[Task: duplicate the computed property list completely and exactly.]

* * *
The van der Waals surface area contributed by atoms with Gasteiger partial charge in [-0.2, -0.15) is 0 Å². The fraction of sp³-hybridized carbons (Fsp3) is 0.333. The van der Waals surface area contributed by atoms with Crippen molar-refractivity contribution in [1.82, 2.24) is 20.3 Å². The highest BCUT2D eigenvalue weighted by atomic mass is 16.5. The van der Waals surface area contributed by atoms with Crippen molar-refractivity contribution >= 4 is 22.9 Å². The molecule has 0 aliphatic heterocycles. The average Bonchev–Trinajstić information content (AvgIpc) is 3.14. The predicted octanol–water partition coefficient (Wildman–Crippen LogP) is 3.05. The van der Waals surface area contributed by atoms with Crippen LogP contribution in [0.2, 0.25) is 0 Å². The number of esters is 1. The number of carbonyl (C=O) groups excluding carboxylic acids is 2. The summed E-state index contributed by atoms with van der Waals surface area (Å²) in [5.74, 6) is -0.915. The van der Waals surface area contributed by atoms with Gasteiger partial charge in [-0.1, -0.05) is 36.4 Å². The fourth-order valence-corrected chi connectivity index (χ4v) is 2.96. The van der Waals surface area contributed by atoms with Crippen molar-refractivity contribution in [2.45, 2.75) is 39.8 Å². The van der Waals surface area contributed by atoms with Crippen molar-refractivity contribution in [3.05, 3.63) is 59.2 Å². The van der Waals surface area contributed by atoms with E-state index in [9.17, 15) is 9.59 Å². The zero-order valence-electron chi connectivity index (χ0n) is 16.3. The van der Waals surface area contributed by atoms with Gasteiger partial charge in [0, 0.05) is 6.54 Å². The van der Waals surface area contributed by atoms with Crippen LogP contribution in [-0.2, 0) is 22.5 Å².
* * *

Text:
The van der Waals surface area contributed by atoms with Gasteiger partial charge in [-0.2, -0.15) is 0 Å². The fraction of sp³-hybridized carbons (Fsp3) is 0.333. The van der Waals surface area contributed by atoms with Crippen molar-refractivity contribution in [1.82, 2.24) is 20.3 Å². The highest BCUT2D eigenvalue weighted by atomic mass is 16.5. The van der Waals surface area contributed by atoms with Crippen molar-refractivity contribution >= 4 is 22.9 Å². The molecule has 0 aliphatic heterocycles. The average Bonchev–Trinajstić information content (AvgIpc) is 3.14. The predicted octanol–water partition coefficient (Wildman–Crippen LogP) is 3.05. The van der Waals surface area contributed by atoms with Crippen LogP contribution in [0.2, 0.25) is 0 Å². The number of esters is 1. The number of carbonyl (C=O) groups excluding carboxylic acids is 2. The summed E-state index contributed by atoms with van der Waals surface area (Å²) in [5.74, 6) is -0.915. The van der Waals surface area contributed by atoms with Gasteiger partial charge in [-0.1, -0.05) is 36.4 Å². The fourth-order valence-corrected chi connectivity index (χ4v) is 2.96. The van der Waals surface area contributed by atoms with Crippen molar-refractivity contribution in [2.45, 2.75) is 39.8 Å². The van der Waals surface area contributed by atoms with Crippen molar-refractivity contribution in [3.05, 3.63) is 59.2 Å². The van der Waals surface area contributed by atoms with E-state index in [9.17, 15) is 9.59 Å². The zero-order valence-electron chi connectivity index (χ0n) is 16.3. The van der Waals surface area contributed by atoms with Gasteiger partial charge in [0, 0.05) is 6.54 Å². The van der Waals surface area contributed by atoms with Crippen LogP contribution in [-0.2, 0) is 22.5 Å².